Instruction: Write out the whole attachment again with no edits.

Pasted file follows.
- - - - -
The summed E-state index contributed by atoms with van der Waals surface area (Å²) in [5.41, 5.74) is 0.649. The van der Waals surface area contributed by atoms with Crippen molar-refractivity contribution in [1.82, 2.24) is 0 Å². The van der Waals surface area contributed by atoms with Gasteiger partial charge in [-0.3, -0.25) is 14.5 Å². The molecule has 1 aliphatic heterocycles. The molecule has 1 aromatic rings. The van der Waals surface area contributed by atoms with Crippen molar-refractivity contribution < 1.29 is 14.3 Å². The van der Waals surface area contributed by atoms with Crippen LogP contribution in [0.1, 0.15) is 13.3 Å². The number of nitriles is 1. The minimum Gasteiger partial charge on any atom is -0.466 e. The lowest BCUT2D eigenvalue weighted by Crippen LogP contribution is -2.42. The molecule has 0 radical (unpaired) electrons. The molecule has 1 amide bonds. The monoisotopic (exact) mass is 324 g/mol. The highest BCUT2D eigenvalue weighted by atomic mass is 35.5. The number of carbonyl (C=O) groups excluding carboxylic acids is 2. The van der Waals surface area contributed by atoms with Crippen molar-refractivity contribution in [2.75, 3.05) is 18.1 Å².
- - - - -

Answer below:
The summed E-state index contributed by atoms with van der Waals surface area (Å²) in [5.41, 5.74) is 0.649. The van der Waals surface area contributed by atoms with Crippen molar-refractivity contribution in [1.82, 2.24) is 0 Å². The van der Waals surface area contributed by atoms with Gasteiger partial charge in [-0.3, -0.25) is 14.5 Å². The molecule has 1 aliphatic heterocycles. The molecule has 1 aromatic rings. The van der Waals surface area contributed by atoms with Crippen molar-refractivity contribution < 1.29 is 14.3 Å². The van der Waals surface area contributed by atoms with Crippen LogP contribution in [0.1, 0.15) is 13.3 Å². The number of nitriles is 1. The minimum Gasteiger partial charge on any atom is -0.466 e. The lowest BCUT2D eigenvalue weighted by Crippen LogP contribution is -2.42. The molecule has 0 radical (unpaired) electrons. The molecule has 1 amide bonds. The monoisotopic (exact) mass is 324 g/mol. The highest BCUT2D eigenvalue weighted by atomic mass is 35.5. The number of carbonyl (C=O) groups excluding carboxylic acids is 2. The van der Waals surface area contributed by atoms with Crippen molar-refractivity contribution in [2.75, 3.05) is 18.1 Å².